What he said. Indeed, NATO’s intervention in the Libyan revolution is the apotheosis of fantasy-based policy making, driven by the expectation of realizing a politically correct fairy tale narrative that must end “happily ever after” because someone has invoked “freedom.” “We’re cheering on a football crowd with AK-47s, who could be worse than Gaddafi,” by Peter Hitchens for the Mail on Sunday, August 28:
The moment has come to admit that I loathe the Arab Spring and almost everything about it.
It looks to me pretty much like a football crowd armed with AK-47s and bazookas, with the added ingredient of Islamic militancy. Why am I expected to like it?
For we are all supposed to approve of it. Every media outlet, every politician, every church pulpit, treats it as an unmixed Good Thing.
Not me. I look at these wild characters in baseball caps and tracksuit bottoms blasting ammunition into the sky (often killing or injuring innocents far away, but they don’t care) and I am mainly thankful that they are a long way off.
Just because existing regimes are bad, it does not follow that their replacements will be any better. The world has known this since the French Revolution of 1789, when bliss and joy turned to mass murder and dictatorship in a matter of months.
The test of any revolution comes not as the tyrant falls, but two or three years later, when the new rulers have shown us what they are really like. Power can be given (not often) or taken, and shared out in different ways. But it never ceases to exist.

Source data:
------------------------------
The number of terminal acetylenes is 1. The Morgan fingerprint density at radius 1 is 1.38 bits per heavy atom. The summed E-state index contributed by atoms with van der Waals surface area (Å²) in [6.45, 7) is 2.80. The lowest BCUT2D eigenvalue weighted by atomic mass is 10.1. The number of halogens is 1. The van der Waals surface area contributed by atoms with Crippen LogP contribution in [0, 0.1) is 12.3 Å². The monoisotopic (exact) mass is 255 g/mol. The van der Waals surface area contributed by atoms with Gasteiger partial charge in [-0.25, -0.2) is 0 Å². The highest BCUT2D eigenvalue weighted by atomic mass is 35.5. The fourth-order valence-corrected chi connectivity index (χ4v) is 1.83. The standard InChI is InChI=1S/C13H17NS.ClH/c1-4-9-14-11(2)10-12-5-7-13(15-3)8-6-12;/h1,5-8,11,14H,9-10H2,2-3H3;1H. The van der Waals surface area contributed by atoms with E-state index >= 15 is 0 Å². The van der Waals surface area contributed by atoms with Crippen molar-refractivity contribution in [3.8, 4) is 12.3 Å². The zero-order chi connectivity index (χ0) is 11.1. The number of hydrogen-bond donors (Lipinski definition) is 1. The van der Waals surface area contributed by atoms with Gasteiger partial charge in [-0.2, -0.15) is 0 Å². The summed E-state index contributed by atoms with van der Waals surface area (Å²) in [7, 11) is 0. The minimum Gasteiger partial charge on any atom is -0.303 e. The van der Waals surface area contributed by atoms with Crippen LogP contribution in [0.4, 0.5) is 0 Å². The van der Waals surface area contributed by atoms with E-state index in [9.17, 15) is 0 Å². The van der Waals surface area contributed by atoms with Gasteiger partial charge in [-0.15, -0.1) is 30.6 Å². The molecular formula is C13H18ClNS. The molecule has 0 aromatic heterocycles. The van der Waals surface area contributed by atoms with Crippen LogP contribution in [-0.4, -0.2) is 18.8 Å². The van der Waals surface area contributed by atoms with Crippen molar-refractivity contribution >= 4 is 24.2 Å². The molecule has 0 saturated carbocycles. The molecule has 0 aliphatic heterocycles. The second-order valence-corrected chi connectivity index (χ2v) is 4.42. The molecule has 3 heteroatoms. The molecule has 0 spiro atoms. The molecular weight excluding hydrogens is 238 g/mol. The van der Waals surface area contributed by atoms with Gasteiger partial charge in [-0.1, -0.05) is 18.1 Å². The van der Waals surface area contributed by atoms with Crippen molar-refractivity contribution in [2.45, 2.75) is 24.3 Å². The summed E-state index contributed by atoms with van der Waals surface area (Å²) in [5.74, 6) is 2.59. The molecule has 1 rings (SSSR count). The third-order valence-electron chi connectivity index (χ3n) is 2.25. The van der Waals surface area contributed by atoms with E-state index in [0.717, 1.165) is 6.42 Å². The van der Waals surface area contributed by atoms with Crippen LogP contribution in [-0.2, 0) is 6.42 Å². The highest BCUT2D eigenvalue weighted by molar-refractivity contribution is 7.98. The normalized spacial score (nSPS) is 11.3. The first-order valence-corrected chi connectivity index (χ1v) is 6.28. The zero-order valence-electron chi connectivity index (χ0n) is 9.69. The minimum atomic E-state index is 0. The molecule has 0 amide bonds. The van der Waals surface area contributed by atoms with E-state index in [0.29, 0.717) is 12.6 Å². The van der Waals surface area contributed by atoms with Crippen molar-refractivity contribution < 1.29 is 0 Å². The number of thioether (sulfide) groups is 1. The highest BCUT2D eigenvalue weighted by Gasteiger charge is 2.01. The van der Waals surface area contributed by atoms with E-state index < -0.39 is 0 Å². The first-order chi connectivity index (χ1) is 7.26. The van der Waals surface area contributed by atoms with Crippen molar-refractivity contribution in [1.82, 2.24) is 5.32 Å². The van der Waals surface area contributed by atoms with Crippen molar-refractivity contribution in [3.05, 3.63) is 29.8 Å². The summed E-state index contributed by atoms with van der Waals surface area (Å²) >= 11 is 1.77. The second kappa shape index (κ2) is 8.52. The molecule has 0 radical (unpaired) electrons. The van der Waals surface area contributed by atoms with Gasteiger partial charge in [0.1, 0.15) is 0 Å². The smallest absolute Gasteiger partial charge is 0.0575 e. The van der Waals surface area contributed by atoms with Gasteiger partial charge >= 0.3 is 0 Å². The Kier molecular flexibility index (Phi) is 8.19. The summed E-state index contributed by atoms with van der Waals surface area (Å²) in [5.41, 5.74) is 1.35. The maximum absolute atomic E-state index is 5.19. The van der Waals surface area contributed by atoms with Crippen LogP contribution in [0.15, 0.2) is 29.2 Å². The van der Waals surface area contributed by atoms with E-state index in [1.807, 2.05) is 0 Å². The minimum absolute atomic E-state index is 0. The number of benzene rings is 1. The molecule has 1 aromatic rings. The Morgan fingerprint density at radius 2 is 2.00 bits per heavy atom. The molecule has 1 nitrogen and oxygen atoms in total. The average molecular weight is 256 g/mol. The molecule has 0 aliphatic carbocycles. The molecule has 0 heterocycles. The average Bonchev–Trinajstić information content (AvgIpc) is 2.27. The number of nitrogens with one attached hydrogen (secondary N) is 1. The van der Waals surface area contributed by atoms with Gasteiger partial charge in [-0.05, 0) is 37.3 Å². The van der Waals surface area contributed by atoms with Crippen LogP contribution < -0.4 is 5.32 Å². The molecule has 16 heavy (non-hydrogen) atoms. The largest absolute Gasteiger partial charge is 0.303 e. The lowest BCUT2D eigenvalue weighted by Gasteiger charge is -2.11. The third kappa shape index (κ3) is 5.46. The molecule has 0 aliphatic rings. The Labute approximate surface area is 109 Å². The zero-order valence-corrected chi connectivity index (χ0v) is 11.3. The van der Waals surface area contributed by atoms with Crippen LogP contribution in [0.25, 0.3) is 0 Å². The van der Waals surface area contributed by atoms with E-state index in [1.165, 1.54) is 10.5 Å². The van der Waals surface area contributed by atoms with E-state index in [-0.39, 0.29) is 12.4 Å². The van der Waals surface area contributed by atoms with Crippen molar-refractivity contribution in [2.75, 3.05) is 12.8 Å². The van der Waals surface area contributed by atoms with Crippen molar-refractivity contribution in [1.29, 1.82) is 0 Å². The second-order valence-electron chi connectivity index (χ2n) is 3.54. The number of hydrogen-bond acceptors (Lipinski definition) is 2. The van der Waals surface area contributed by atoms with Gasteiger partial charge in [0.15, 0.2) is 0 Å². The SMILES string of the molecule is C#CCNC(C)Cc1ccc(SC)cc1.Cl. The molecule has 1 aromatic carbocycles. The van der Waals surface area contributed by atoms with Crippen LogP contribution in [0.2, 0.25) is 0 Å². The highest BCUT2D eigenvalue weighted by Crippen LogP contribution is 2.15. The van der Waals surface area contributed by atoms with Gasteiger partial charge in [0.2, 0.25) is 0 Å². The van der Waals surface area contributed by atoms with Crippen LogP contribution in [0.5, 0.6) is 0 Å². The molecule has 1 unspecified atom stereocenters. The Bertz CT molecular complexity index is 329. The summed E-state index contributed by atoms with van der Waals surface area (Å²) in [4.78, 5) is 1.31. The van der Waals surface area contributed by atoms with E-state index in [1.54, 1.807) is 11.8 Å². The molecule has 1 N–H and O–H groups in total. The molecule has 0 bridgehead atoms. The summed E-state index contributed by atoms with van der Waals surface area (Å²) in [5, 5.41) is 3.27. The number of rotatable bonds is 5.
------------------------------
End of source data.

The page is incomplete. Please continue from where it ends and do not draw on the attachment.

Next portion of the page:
Egypt’s upheaval has already begun to go bad. Libya’s has been plastered with danger signs from the start. The anti-Gaddafi rebels are an incompetent and fractious mess. They have already murdered one of their own leaders.
And — I think it very wrong that this aspect is played down so much — their victory would never have happened without Nato providing them with an air force, as it did for the equally suspect Kosovo Liberation Army in the early days of Blair.
We have given them the military gifts of cool self-discipline, long training and competence which we ought to reserve for ourselves and for protecting our own freedom and independence. If they don’t possess them, I don’t think they deserve to rule a country.
The official pretext, that we are “˜intervening to protect civilians”, is lying hogwash and should be laughed at every time it is used. In the past few days — according to reliable reports — Libya’s rebels have been guilty of indiscriminate shooting into civilian areas and the brutal and arbitrary arrests of suspected opponents.
According to many reports, black Africans in Libya have been a particular target.
It is false to claim, as some instantly will, that by saying this I am defending Colonel Gaddafi. I am not. He is indefensible.
The questions are these: Will what follows be better? Will the burned, bandaged bodies, the crammed morgues and the hospital wards full of stench, screams and groans have been worthwhile? Were we right to take sides?…
….How strange that, more than half a century after the Suez bungle finished us as a Mediterranean power, British military force is now in action again in North Africa, bolstering a farcical yet sinister army in pick-up trucks whose aims we don’t even know.